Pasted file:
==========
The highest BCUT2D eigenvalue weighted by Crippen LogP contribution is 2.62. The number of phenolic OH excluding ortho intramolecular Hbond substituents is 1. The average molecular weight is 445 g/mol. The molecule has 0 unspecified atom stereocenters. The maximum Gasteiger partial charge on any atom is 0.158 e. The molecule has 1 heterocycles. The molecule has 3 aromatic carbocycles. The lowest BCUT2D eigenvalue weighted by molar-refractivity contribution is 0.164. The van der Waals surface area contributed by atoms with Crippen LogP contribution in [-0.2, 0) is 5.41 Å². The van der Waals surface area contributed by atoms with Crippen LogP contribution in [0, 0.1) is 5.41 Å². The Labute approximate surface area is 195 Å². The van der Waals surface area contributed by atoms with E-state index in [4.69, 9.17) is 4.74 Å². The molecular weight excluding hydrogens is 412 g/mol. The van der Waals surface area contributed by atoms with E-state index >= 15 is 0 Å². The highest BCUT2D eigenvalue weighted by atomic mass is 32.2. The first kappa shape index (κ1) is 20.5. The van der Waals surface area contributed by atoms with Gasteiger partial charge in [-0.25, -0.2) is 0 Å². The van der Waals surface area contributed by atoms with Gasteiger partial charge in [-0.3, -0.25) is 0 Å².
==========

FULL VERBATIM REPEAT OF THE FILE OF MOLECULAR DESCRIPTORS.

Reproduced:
The highest BCUT2D eigenvalue weighted by Crippen LogP contribution is 2.62. The number of phenolic OH excluding ortho intramolecular Hbond substituents is 1. The average molecular weight is 445 g/mol. The molecule has 0 unspecified atom stereocenters. The maximum Gasteiger partial charge on any atom is 0.158 e. The molecule has 1 heterocycles. The molecule has 3 aromatic carbocycles. The lowest BCUT2D eigenvalue weighted by molar-refractivity contribution is 0.164. The van der Waals surface area contributed by atoms with Crippen LogP contribution in [-0.2, 0) is 5.41 Å². The van der Waals surface area contributed by atoms with Crippen LogP contribution in [0, 0.1) is 5.41 Å². The Labute approximate surface area is 195 Å². The van der Waals surface area contributed by atoms with E-state index in [4.69, 9.17) is 4.74 Å². The molecular weight excluding hydrogens is 412 g/mol. The van der Waals surface area contributed by atoms with E-state index >= 15 is 0 Å². The highest BCUT2D eigenvalue weighted by atomic mass is 32.2. The first kappa shape index (κ1) is 20.5. The van der Waals surface area contributed by atoms with Gasteiger partial charge in [-0.25, -0.2) is 0 Å². The van der Waals surface area contributed by atoms with Gasteiger partial charge in [-0.3, -0.25) is 0 Å².